What do I do if DCPP is knocking at my door?
As attorneys that handle DCPP cases, by the time we get asked this question, often the door has already been opened both literally and legally. This is because when DCPP investigates, most parents comply because they do not know their rights, they think they have nothing to hide, they are worried that DCPP will take their kids away, or all of the above. This post will address a parent’s legal rights and obligations if DCPP comes knocking.
First it's important to understand what the Division is obligated to do under the law. DCPP is required by law to investigate every referral it receives about potential child abuse or neglect. In order for them to complete their investigation, the Division has to speak to the parent on whom the referral was made (the “offending” parent) and the child or children involved. While the Division can speak to additional people (such as teachers and other relatives), at minimum it must speak to the child and the offending parent before it can make a finding as to the supposed abuse or neglect.
Q. Do I have to speak to the Division if they knock on my door?
A. Not unless they have a court order. Generally, DCPP will try to speak to parents without a court order because it is easier and most people will speak to them without one. (If DCPP has cause to believe the children have been harmed or are in imminent danger they can remove the children, but this post is addressing investigations which do not involve removing children).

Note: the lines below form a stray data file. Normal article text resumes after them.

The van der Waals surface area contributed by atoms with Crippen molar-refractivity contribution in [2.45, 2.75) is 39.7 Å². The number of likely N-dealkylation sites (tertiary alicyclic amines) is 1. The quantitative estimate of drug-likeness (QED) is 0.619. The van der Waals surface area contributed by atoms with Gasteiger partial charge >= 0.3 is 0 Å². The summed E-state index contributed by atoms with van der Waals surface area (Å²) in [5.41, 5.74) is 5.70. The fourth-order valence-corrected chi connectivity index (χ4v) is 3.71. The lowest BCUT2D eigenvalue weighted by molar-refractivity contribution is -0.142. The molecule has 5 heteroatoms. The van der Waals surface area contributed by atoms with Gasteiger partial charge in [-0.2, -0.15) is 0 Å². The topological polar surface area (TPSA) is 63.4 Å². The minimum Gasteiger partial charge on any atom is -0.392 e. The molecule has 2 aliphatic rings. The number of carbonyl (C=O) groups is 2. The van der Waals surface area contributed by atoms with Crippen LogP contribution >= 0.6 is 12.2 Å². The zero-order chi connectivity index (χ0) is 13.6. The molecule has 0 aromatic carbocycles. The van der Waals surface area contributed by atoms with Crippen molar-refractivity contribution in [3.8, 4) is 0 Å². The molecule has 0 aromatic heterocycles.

Q. What happens if I refuse to speak to the Division or allow them to interview the children?
A. First of all, parents should know that if the children are in school, the Division can speak to them at school without the parent’s permission. If parents refuse to speak to the Division, or refuse to allow them to speak to their children, one of two things will happen: DCPP will decide to not pursue the matter any further or it will go to court to obtain what’s referred to an Order to Investigate. This is a simple summary proceeding of which the parents receive notice (usually of only a few days) and appear in Court where the Division’s attorney (the Deputy Attorney General) will argue why the Court should issue an order allowing it to complete its investigation.
By the time parents come to us because of DCPP involvement, they have usually already spoken to the Division and have missed their opportunity to refuse their intervention. However, sometimes we are able to counsel parents through this decision before they have consented. Whether we advise a client to refuse to comply with a Division investigation depends on the facts and circumstances of each case.
Sometimes it does not make sense to refuse compliance because chances are very high that the Division will succeed on obtaining their Order to Investigate. The Division does not have a very high burden in these proceedings, they only have to demonstrate that continuing the investigation is in the best interests of the children. However, many referrals are meritless, can turn into fishing expeditions, or arise in the context of divorce. In these circumstances, it can be worth going to court to fight the Order to Investigate. It is important to remember that DCPP is used to getting parents to comply with their investigations which means they do not always have sufficient legal basis to succeed in court when challenged.